Recent elections in Argentina and Venezuela have reinvigorated democracy activists in the hemisphere. Over the last decade or so illiberal populism has been ascendant in parts of Central and South America. Backed by Venezuela’s oil revenues and animated by Hugo Chávez’s socialist “Bolivarian” vision, several Latin American countries have adopted populist economic programs, run roughshod over the political opposition, and undermined fragile democratic institutions.
Meanwhile, the Obama administration and America’s allies in the region have largely ignored, or paid scant attention to, these abuses, apparently in an effort to avoid public disputes with neighboring countries. In the process, many democrats in Latin America have become dispirited and dismayed.
But the victories by Mauricio Macri in Argentina for president and the political opposition in Venezuela’s legislative elections have reshuffled the deck and dealt a new hand to democracy advocates in Latin America, giving them the hope and encouragement that have been absent in recent years.
In Argentina, Macri’s victory puts an end to the 12-year sway of Néstor and Cristina Kirchner, populists who railed against foreign investors, the IMF, and the United States, all the while cozying up to Russia, Iran, and the Venezuelan-led ALBA pact.
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In Venezuela, the opposition won an overwhelming victory against the inept Chávez-Maduro regime, a victory that poses a real challenge to Bolivarian preeminence well beyond Venezuela itself. And in Brazil, which under presidents Lula da Silva and Dilma Rousseff has made common cause with populist governments and overlooked their authoritarian tactics, President Rousseff is fighting for her political life while facing a trial for abuse of power.
These profound changes come as the Obama administration is a year into its Cuban initiative, described as “empowering the Cuban people to decide their own future,” though there has been little evidence of that. Instead, the Castro government arrests dissidents in record numbers while numerous U.S. government and business representatives visit the island with little to show for it.
In fact, it seems that Washington has accepted the argument by some in Latin America and at home that it should not respond to — or even criticize — governments in the region that take positions inimical to American values and interests.
In Nicaragua, for example, the Sandinista government of Daniel Ortega has fixed elections, co-opted or bought most of the media, and illegally altered the constitution to allow Ortega to remain in power. In Ecuador, President Rafael Correa has closed the DEA operation, declared one American ambassador persona non grata, and harassed opposition media. His soulmate, President Evo Morales in Bolivia, has thrown out the American ambassador — the position has been vacant since 2008 — and sent the DEA, the Peace Corps, and the Agency for International Development packing.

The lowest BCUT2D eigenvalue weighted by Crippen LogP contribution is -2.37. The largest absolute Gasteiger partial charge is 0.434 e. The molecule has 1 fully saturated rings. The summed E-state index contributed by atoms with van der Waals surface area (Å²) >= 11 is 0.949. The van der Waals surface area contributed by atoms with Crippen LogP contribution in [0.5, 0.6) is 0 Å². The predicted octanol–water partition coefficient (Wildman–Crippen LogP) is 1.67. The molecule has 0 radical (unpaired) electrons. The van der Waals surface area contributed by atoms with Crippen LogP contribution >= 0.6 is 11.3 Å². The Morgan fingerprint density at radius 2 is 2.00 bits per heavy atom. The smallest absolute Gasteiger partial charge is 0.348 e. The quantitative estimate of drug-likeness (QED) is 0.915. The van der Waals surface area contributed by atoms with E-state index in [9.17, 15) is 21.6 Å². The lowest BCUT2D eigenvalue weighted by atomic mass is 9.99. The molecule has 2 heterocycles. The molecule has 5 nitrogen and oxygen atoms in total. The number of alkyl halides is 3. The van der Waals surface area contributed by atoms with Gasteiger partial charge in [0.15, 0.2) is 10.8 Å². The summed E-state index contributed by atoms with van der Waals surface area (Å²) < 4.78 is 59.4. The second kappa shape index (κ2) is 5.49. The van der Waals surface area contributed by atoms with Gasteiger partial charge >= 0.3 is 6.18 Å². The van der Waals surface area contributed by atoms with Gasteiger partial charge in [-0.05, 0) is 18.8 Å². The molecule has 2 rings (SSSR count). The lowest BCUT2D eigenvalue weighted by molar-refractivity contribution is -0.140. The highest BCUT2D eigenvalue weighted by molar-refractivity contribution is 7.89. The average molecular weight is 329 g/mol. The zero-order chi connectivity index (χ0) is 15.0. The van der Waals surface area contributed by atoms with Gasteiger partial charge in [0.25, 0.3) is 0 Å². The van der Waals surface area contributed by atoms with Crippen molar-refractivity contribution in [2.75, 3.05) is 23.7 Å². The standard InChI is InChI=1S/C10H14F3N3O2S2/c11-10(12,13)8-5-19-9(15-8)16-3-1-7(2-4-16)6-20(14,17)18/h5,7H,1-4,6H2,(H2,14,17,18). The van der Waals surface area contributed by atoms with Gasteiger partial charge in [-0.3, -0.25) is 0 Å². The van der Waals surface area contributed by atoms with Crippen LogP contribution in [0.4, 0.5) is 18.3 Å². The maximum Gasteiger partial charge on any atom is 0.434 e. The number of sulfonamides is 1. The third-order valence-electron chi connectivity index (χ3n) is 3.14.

In response, the United States has said and done little. Besides the expulsion of the offending countries’ ambassadors in retaliation for their tossing ours, which is customary diplomatic practice, and occasional statements denouncing the abuses, the Obama administration has shown mostly patience, offering meager assistance to those seeking democratic change.
If the true democrats in the region are to build on the fragile opportunity that these recent elections have given them, two things must happen.
▪ First, the opposition must unite, as they did in Argentina and Venezuela, and once in office they must govern effectively. For too long and in too many countries democrats have engaged in petty squabbles to the detriment of their parties and nations. And, when they have come to power, too many of them proved to be more interested in enriching themselves than in improving the lives of their people.
▪ Second, the United States must be more assertive in promoting and defending democracy. If a government restricts the basic freedoms of speech, assembly, and press, if it rigs elections and tampers illegally with the constitution, if it adopts policies that damage American interests, then we must condemn these actions and show our displeasure through measures that call to account those responsible.
This is not to say that we should exchange public insults with individuals who revel in smearing others and fabricating stories. Nor is it to suggest that we resort to gunboat diplomacy or political skullduggery to get rid of an antagonistic government.
But we do have aid programs and preferential trade agreements in place and we can suspend or alter many of them. We also could work to create a hemispheric free-trade zone for those countries that subscribe to and practice good governance.
And we could speak out, unabashedly, from the White House and State Department, about our belief in basic liberties, human rights, and democracy. If that makes us unpopular, or if it leads to the bankrupt charges of Yankee imperialism or interventionism, so be it.
The brave men and women fighting today for these ideals in the hemisphere need our support. Now is the time to provide it.
Lino Gutierrez is a retired U.S. diplomat who served as ambassador to Argentina and Nicaragua. Robert Callahan is a former U.S. diplomat who served as ambassador to Nicaragua from 2008 to 2011.